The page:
(ii) Once the issuing institution takes an asset of its balance sheet and issues it in the form of an off-balance-sheet securitized product, there is neither system nor legislative framework to ensure that it takes responsibility for the creditworthiness of the secured claim.

4. Systemic design of covered bonds

Covered bonds, by contrast, are an on-balance-sheet means of market-based indirect financing (Chart 5). In view of the high probability that any error in the systemic design of market-based indirect financing may lead to problems on the lines of (i) and (ii) above, their systemic design has remained based on the following, extremely simple, concept for more than 200 years.
(i) To maintain the high quality of cover assets until the maturity date,
(a) issuing banks are obliged to disclose information on the cover assets on an ongoing basis,
(b) the financial authorities or a third party monitor the cover assets, and
(c) issuing banks are required to replace cover assets as and when necessary.
(ii) Because the cover assets remain on their balance sheets, the issuing banks must continue to manage risk even after issuing the covered bond.

5. Comparison of creditworthiness (interest rate level)

Given these differences in systemic design, the general opinion in the market is that covered bonds have higher creditworthiness than asset-backed securities.
For instance, if you compare the level of interest paid on the two similar securities secured by residential mortgage loans in "ordinary times" i.e. before the present crisis (Chart 6), you may find that the interest rate on covered bonds is generally 15-20bp lower than interest on asset-backed securities and trends to be even lower than the swap rate which is the base rate for fund procurement by private-sector banks.

Covered bonds and the turmoil in the international financial markets
—Unlike that of other securitization products, the performance of covered bonds has remained steady overall

6. Covered bonds during the present international financial crisis

The market's high evaluation towards "prudent" systemic design and operation of covered bonds has become all the more apparent during the period of extreme stress represented by the present international financial crisis. A comparison of the level of interest rate(the asset swap spread), following the emergence of the subprime crisis in the summer of 2007, on covered bonds backed by residential mortgages with that on off-balance-sheet securitization products (RMBS) of similar types (Chart 7) reveals that the spread on RMBS has widened considerably, while the widening of the spread on covered bonds has been relatively small. This is more evident among traditional covered bonds, which are based on a robust legislative system, than among structured covered bonds,which are not based on any specific legislative system. In particular, the interest rate on German Pfandbrief bonds and French obligations foncières (OF) remained lower than the swap rate for a number of months in the early part of 2008 (Chart 8). During this time, although new issuance by public offering was sluggish, new issuance of covered bonds saw steady growth, especially issuance by private offering and issuance of mortgage-covered bonds (real estate).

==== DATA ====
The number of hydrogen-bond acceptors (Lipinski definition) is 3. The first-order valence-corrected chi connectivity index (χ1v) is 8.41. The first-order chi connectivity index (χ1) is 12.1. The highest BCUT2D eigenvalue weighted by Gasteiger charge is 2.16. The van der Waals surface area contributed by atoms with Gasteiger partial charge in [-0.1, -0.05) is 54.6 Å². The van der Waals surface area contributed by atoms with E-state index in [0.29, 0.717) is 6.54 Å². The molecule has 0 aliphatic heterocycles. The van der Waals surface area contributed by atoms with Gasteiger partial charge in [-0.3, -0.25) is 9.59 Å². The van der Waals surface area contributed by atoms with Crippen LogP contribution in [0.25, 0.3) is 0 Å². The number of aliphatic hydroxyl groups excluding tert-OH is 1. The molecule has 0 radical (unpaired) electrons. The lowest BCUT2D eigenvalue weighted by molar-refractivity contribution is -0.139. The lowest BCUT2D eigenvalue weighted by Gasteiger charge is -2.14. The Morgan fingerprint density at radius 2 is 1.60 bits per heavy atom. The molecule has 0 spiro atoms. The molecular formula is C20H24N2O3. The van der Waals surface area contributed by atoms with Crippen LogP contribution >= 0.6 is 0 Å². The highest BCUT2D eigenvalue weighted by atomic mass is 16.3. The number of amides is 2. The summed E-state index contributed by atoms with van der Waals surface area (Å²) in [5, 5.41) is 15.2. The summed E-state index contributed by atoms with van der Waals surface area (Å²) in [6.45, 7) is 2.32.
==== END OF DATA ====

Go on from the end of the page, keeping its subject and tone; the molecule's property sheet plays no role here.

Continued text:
— The volume of new issuance of Pfandbrief in German between January and October 2008 was as follows:
Overall: 133.4 billion euros (+18% on same term in previous year)
Mortgage (real estate), Ship Pfandbrief : 49.6 billion euros (+174%)
Public sector Pfandbrief : 83.8 billion euros (12%)

7. The evaluation of the European and US financial authorities

This strong performance has already attracted the attention of the financial authorities in Europe and the United States.

— The ECB has described its evaluation as follows; in the context of the ongoing financial market turmoil, it is important to stress that, on the whole, covered bonds have proven themselves relatively resilient, in particular in comparison with securitization (Covered Bonds in the EU Financial System, December 2008).